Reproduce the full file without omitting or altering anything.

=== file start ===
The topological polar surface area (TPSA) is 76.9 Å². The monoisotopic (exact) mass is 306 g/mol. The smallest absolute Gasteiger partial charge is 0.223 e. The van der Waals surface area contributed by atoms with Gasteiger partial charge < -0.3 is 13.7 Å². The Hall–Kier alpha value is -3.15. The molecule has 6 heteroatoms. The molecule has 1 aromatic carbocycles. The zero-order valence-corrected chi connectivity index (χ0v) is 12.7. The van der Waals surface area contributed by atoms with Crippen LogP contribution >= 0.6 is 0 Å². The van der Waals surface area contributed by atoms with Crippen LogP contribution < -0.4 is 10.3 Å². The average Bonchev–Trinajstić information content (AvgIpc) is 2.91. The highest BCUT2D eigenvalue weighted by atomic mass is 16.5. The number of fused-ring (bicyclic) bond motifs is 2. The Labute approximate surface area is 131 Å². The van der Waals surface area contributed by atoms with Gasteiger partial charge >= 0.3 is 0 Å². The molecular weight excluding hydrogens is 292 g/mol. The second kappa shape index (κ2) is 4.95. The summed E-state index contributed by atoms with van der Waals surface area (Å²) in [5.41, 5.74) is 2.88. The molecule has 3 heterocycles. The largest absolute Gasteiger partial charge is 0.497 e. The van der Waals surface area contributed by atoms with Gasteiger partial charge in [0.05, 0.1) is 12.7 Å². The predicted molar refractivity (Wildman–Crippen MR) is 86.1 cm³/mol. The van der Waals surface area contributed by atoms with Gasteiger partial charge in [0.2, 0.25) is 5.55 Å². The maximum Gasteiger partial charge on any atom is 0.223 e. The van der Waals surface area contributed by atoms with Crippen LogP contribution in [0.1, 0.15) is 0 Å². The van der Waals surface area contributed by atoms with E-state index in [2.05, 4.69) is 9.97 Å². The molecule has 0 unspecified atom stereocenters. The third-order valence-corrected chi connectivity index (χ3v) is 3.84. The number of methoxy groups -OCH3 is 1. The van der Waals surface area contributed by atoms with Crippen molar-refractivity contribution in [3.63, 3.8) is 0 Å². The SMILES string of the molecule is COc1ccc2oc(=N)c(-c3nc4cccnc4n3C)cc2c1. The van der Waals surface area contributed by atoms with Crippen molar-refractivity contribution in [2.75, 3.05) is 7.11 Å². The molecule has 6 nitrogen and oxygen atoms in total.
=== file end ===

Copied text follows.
The topological polar surface area (TPSA) is 76.9 Å². The monoisotopic (exact) mass is 306 g/mol. The smallest absolute Gasteiger partial charge is 0.223 e. The van der Waals surface area contributed by atoms with Gasteiger partial charge < -0.3 is 13.7 Å². The Hall–Kier alpha value is -3.15. The molecule has 6 heteroatoms. The molecule has 1 aromatic carbocycles. The zero-order valence-corrected chi connectivity index (χ0v) is 12.7. The van der Waals surface area contributed by atoms with Crippen LogP contribution >= 0.6 is 0 Å². The van der Waals surface area contributed by atoms with Crippen LogP contribution < -0.4 is 10.3 Å². The average Bonchev–Trinajstić information content (AvgIpc) is 2.91. The highest BCUT2D eigenvalue weighted by atomic mass is 16.5. The number of fused-ring (bicyclic) bond motifs is 2. The Labute approximate surface area is 131 Å². The van der Waals surface area contributed by atoms with Gasteiger partial charge >= 0.3 is 0 Å². The molecular weight excluding hydrogens is 292 g/mol. The second kappa shape index (κ2) is 4.95. The summed E-state index contributed by atoms with van der Waals surface area (Å²) in [5.41, 5.74) is 2.88. The molecule has 3 heterocycles. The largest absolute Gasteiger partial charge is 0.497 e. The van der Waals surface area contributed by atoms with Gasteiger partial charge in [0.05, 0.1) is 12.7 Å². The predicted molar refractivity (Wildman–Crippen MR) is 86.1 cm³/mol. The van der Waals surface area contributed by atoms with Gasteiger partial charge in [0.2, 0.25) is 5.55 Å². The maximum Gasteiger partial charge on any atom is 0.223 e. The van der Waals surface area contributed by atoms with Crippen LogP contribution in [0.1, 0.15) is 0 Å². The van der Waals surface area contributed by atoms with E-state index in [2.05, 4.69) is 9.97 Å². The molecule has 0 unspecified atom stereocenters. The third-order valence-corrected chi connectivity index (χ3v) is 3.84. The number of methoxy groups -OCH3 is 1. The van der Waals surface area contributed by atoms with Crippen molar-refractivity contribution in [3.63, 3.8) is 0 Å². The SMILES string of the molecule is COc1ccc2oc(=N)c(-c3nc4cccnc4n3C)cc2c1. The van der Waals surface area contributed by atoms with Crippen molar-refractivity contribution in [2.75, 3.05) is 7.11 Å². The molecule has 6 nitrogen and oxygen atoms in total.